For some convict ridden reason, we find it so damn hard to claim our successes, and by nature – in our beginnings – we have a real knack for tearing down great things before they even start. In an age where the strange, the authentic and the bold are excelling in music – it would be ridiculous to inherit the tall poppy syndrome that has tried to strangle so many great acts, and that is lethal to the health of art in general.
Times have changed, the industry we work in is less and less constricted to our own country. In order to innovate toward growth, we must forget the idea that local competition is our only competition, and collaborate toward keeping Australia firmly on the map as the fluorescent pool of talent and innovation that it is.
It always confuses me why in such a small industry here in Aus, we don’t get metaphorical Christmas cards from some of our grandest ‘exports’ – Iggy Azalea, Sia, Hugh Jackman, Chris Hemsworth, 5 Seconds Of Summer and the likes of Keith Urban.
For some reason, our greatest commercial acts couldn’t feel further from the grass roots of our industry, and I can’t help but think they have their own stories of feeling left out in their time of mass growth. We don’t seem to celebrate them or reference them in the same way we are obsessed with judging them.
But I feel like this is changing. In a wave of new stories we are waiting in the wings to see what Gang Of Youths do next, I cried with happiness when Amy Shark played Jimmy Fallon, we’re all stoked to see what surf spot Flume will be at next, I’m patiently awaiting Nick Cave’s next tour and we are all hungry for a ticket to Dune Rats or Vance Joy at Hordern Pavillion.
On our industry level we are witnessing a mass ’coming together’ of women, which is extinguishing the age old weird cultural idea that poses women against each other or subliminally infers that there can only be one female star of the show, or the line up or the playlist.
We’re obsessed with the stories and perspectives of Susan Heymann, Linda Bosidis, Mardi Caught and Gerry Bull who are defining what it means to be a women at the top – they are inclusive, imaginative and powerful by nature.
We’re equally as obsessed with the stories of UNIFIED, Mirror Music, the rise of Troye Sivan, the celebration of Artists like Kardajala Kirridarra and the rise and rise of positive festival culture.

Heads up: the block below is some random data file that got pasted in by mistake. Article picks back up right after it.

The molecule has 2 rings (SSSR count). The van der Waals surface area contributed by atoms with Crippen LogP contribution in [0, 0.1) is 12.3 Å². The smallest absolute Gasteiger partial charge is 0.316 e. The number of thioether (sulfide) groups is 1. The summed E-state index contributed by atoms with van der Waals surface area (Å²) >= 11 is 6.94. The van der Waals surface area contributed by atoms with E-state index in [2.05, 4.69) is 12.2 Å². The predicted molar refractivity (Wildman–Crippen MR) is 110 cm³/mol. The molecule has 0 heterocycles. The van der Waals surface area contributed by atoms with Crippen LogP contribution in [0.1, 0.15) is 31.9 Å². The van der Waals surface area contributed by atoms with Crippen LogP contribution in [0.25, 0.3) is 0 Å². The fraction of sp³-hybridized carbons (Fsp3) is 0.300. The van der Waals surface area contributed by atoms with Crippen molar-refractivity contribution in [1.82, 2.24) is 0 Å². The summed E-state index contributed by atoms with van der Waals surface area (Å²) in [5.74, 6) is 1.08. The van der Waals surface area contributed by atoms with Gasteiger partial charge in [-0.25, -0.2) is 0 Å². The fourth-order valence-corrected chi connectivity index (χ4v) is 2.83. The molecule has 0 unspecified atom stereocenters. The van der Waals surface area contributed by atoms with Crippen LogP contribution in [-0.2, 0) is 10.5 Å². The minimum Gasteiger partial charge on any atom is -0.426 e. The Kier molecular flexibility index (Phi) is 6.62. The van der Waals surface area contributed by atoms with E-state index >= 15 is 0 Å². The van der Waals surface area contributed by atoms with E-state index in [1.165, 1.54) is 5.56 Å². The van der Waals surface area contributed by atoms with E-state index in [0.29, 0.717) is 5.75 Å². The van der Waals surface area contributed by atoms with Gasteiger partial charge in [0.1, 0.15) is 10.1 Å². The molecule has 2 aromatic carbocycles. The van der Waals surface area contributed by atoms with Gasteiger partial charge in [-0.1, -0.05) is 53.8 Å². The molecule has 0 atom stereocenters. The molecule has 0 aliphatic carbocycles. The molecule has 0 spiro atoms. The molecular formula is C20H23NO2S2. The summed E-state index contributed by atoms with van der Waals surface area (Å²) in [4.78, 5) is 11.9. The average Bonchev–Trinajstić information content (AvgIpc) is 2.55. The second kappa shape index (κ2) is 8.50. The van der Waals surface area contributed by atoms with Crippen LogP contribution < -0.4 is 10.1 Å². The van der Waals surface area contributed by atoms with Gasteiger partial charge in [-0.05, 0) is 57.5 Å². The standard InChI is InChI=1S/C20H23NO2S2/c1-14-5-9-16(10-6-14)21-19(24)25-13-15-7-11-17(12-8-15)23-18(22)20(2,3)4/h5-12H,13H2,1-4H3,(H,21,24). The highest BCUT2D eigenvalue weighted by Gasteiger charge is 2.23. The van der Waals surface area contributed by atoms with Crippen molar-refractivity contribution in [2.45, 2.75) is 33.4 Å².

On top of all this – the power of music has never been more tangible nor more needed.
Our world is in a state of political and social confusion, our media is becoming less and less trusted by the intelligent masses and the core streams of culture that held us together are crumbling before us like an Inception dream.
When I was 15 I didn’t know that the world was about to change – that Myspace (which was ultimately a music platform) would inadvertently birth Facebook, which would inspire Twitter, Soundcloud, Spotify and Apple Music and that in 2018, the voices that power cultural conversation, are strangely but beautifully, the voices of musicians.
I’m not professing that cultural voice equals power or that it garners a sense of control, but when Katy Perry has 15 million more followers than Barack Obama, it is fair to say that the cultural voice of musicians has never been more relevant and exciting.
Standing here tonight I can confidently profess that to me, there is no greater cultural power than the power of music, and nothing more important than the people who have the artistic and industrial power at their fingertips – that is this industry and all of you in the room tonight.
This industry has the power to contribute to cultural conversation, to political and social change like never before. Whether it’s in your business processes, the way you book a festival, why and how you sign an artist, or what you encourage your talent to post about – you in this room have so much space to recreate how stories are shared and what they are about.
So here is to you, and the celebration of the people behind one of the most insane, exciting and change making industries on the planet. May you find inspiration in some form, may you throw fertiliser onto the poppy sitting next to you, may you recognise the brilliance and tomorrow – may tell someone younger in your company a good story of someone else’s successes.